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NASA: Don't point cellphones directly at sun while taking eclipse pics

The space agency says you can use a proper solar filter to protect your phone, just like you would any other camera.
NASA: Don't point cellphones directly at sun while taking eclipse pics
Posted at 7:49 PM, Apr 07, 2024

If you're planning to take pictures of the solar eclipse on Monday, NASA is here to remind you that aiming your cellphone directly at the sun might come with some consequences.   

"We asked our @NASAHQPhoto team, and the answer is yes, the phone sensor could be damaged just like any other image sensor if it’s pointed directly at the sun. This is especially true if you’re using any sort of magnifying lens attachment on the phone," NASA replied to a user on X who asked if pointing a smartphone at the solar eclipse could damage its sensor.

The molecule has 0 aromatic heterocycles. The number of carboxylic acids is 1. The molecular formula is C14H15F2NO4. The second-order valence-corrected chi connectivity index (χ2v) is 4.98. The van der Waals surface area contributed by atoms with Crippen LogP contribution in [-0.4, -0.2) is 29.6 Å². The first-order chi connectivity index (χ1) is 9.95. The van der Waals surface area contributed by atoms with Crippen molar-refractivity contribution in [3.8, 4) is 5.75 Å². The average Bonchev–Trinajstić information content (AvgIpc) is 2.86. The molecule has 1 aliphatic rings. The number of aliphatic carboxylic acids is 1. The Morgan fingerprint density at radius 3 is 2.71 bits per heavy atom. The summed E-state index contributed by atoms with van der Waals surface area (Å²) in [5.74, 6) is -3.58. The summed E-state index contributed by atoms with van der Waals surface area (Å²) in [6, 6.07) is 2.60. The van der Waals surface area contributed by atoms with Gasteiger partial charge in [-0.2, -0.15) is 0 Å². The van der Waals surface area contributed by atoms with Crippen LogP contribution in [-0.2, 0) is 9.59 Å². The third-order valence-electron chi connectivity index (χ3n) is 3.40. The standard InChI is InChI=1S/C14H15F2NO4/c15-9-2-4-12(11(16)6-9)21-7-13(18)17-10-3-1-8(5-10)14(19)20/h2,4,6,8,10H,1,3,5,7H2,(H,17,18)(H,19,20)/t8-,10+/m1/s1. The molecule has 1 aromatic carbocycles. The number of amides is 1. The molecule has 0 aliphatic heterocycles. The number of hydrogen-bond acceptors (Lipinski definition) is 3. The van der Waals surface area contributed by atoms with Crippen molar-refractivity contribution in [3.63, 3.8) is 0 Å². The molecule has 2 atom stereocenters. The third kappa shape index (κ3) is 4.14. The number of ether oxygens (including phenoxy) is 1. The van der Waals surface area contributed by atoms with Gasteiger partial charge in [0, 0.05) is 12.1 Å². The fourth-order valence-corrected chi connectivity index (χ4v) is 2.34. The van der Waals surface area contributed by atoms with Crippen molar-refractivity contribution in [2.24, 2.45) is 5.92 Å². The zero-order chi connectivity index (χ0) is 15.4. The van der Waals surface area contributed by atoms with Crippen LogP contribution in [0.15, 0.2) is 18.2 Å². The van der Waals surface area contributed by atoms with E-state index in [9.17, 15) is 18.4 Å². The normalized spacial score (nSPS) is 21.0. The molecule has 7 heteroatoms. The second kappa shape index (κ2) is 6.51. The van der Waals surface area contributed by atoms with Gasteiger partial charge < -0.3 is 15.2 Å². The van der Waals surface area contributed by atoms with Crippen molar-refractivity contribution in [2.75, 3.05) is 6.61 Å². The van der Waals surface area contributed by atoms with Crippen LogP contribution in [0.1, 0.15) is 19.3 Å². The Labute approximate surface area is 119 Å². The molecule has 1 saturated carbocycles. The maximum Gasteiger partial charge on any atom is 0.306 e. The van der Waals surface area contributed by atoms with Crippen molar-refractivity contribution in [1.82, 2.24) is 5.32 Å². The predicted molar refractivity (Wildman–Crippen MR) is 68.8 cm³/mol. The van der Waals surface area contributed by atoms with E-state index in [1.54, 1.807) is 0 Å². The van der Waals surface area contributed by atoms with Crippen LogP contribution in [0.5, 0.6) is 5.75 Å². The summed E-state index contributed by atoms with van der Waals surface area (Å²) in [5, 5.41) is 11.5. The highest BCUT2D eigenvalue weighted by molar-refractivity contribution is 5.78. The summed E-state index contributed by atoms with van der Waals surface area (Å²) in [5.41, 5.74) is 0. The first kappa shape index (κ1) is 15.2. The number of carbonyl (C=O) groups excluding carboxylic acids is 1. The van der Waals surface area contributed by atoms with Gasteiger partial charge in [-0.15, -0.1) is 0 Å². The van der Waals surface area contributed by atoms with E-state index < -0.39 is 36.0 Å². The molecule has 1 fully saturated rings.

So how do we go about taking photos of the eclipse?

Don't worry; NASA gave us some tips. 

The space agency says you can use a proper solar filter to protect your phone, just like you would any other camera.

"The best practice would be to hold a pair of eclipse glasses in front of your phone’s lenses when photographing the sun at any point other than totality," NASA stated. 

NASA says that during totality of the eclipse, meaning when the moon covers the sun completely, you can most definitely take off the filter to see the sun's corona.

At the end of the day, NASA reassures us that any camera will do the trick—you just need to handle it with care. And don't forget, the best photos come from those spontaneous, candid moments!

“The real pictures are going to be of the people around you pointing, gawking, and watching it,” NASA's photographer Bill Ingalls said in a press release. “Those are going to be some great moments to capture to show the emotion of the whole thing.”

For more tips on how to take photos of the eclipse on Monday, just click here, as NASA has you covered!

SEE MORE: Eclipse weather forecast: Clouds may spoil view along much of the path


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